Quality Bainbridge sent the following questions to the candidates on October 13, and will post responses received from Mr. Spence and Mr. Perry.
This post was originally published in the http://bainbridgeobserver.wordpress.com/ on 9/21/13 as background for looking at the role of the Council members,their tasks and the qualities that would best serve them in that role and therefore us as residents of the Island.
A new nonprofit is forming on Bainbridge Island this week, and it’s a response to an unprecedented local election. The nonprofit is called Quality Bainbridge, and its immediate goals are to:
President John Ellis of Quality Bainbridge said: “Scores of islanders have been liking the island values we celebrated, as a small group of residents, on our Facebook page and website. Now, with our new nonprofit organization this week, we’re independently looking at the field of candidates for City Council this year to find advocates for those shared values. In the past couple of weeks we’ve become alarmed at what appears to be an unprecedented attempt by a PAC to buy the election and control the City Council for years.”
For education purposes, Quality Bainbridge circulated substantive questions to all six candidates for City Council. Three responded: Wayne Roth, Val Tollefson and Roger Townsend. Their answers show that they stand for the kinds of values, and the kinds of civility and mutual-respect, that islanders want for their City Council. No response was received from the other three.
Gloria Sayler, Vice President of the new nonprofit, said: “Quality Bainbridge is today enthusiastically endorsing Wayne Roth, Val Tollefson and Roger Townsend for City Council. We’ve had an independent look at the candidates, and we found that each of those three have great qualifications and embrace the values that so many islanders share. And, frankly, we’re concerned about a big money PAC that is collecting unprecedented amounts of money to push their slate.”
Ellis points out that the Quality Bainbridge endorsement of Wayne Roth, Roger Townsend and Val Tollefson adds to their endorsements from the local chapter of the Sierra Club, the local organizations of Democrats, and scores of respected local residents of various political persuasions.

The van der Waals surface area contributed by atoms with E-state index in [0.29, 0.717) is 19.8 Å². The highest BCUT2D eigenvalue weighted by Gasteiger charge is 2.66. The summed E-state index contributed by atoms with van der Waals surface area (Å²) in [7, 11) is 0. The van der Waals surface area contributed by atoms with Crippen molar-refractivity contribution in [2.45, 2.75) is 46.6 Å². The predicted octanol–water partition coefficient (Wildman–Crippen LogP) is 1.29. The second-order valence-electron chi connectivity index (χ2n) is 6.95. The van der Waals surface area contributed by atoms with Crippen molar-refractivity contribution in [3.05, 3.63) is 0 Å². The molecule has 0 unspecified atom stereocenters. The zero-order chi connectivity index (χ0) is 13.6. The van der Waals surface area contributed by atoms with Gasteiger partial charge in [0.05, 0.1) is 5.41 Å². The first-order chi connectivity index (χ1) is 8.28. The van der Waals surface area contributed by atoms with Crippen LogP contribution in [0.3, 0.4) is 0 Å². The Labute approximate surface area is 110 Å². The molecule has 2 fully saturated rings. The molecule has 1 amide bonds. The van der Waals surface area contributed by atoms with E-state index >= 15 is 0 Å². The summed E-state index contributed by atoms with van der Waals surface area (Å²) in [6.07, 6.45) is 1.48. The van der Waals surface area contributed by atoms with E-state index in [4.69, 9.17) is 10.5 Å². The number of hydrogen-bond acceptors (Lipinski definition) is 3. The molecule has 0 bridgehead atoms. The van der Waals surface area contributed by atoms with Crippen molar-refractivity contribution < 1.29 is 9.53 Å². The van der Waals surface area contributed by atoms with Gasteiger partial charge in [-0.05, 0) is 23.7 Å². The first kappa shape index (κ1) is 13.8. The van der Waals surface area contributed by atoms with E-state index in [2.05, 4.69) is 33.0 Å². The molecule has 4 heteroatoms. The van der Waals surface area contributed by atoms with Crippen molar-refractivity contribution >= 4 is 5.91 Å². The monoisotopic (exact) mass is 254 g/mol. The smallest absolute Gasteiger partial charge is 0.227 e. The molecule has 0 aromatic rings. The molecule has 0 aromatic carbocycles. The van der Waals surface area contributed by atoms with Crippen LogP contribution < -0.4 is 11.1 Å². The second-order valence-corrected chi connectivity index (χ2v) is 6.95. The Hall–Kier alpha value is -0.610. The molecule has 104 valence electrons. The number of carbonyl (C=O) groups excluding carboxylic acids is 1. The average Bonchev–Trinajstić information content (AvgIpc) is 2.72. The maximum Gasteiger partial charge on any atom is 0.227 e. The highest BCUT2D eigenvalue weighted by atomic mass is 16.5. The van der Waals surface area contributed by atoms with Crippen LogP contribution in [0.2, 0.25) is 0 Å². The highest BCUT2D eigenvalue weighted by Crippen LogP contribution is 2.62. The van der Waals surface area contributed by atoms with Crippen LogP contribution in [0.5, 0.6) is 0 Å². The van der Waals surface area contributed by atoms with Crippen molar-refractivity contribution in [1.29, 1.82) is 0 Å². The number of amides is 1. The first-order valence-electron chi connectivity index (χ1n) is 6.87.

Reports at the Washington Public Disclosure Commission (PDC) show that Gary Tripp, a long-time email blaster with negative views of our City and our home rule island government, formed a PAC last month that, according to his public disclosures, has already raised about $21,000.
Ellis said, “That PAC money is far more than most candidates on our island have historically spent on their entire campaign. And one member of their slate has, in addition, already exceeded the most money ever assembled for a Council election, reporting nearly $23,000 to date on the PDC website. That PAC and its slate are substituting big-money PAC politics – close to $50,000 for the PAC and its 3-person slate — for the small-town person-to-person campaigns we’ve appreciated on Bainbridge Island in the past.”
The PDC reports show, for example, that just one donor to the Gary Tripp PAC has contributed almost as much as the largest amount of total contributions to any candidate in 2011 ($11,456 to then-candidate Steve Bonkowski). According to the PDC, Boyer Towing Inc. of Ketchikan, Alaska recently put $10,000 into the Gary Tripp PAC (formally known as “Common Sense Bainbridge”).
The only other named officer of that PAC on PDC filings is Glenn Avery. The King County Republican Party website reports that Avery is the chairman of the 36th district Republican Party organization in Seattle.
Ellis said: “A big-money PAC with an off-island officer is a threat to the local values and culture that makes our island so special. On the one hand, we have three extraordinarily well-qualified candidates who embrace island values. On the other side is a PAC that is threatening to make Bainbridge as polarized as the other Washington — where extremists have shut down our government and its services to people and businesses who depend on it.”
This week marks a new step for Quality Bainbridge. A month ago, Quality Bainbridge created a Facebook page and the QualityBainbridge.org website to simply express shared island values and advocate for good government. The community response has been positive. For example, last week, with no paid advertising, there were 400 visits to the Facebook page and dozens of likes. But recent disclosures of big money influence via the Gary Tripp PAC have led Quality Bainbridge this week to decide to start the process of registering as a political committee with the Public Disclosure Commission. That step allows QB to endorse three excellent candidates and alert the community to the disturbing Gary Tripp PAC influence behind the three opposing candidates.
Other members of the Quality Bainbridge Steering Committee, in addition to Ellis and Sayler, are Kathy Dunn, Maradel Gale, Juliet LeDorze, Barry Peters and Randal Samstag. All are local Bainbridge residents who want to preserve our island’s character and its shared values such as: a beautiful and conserved environment, safe neighborhoods and good schools for families, good and smart governance with local control, maintenance of our roads and other infrastructure, and a good quality of life for all residents.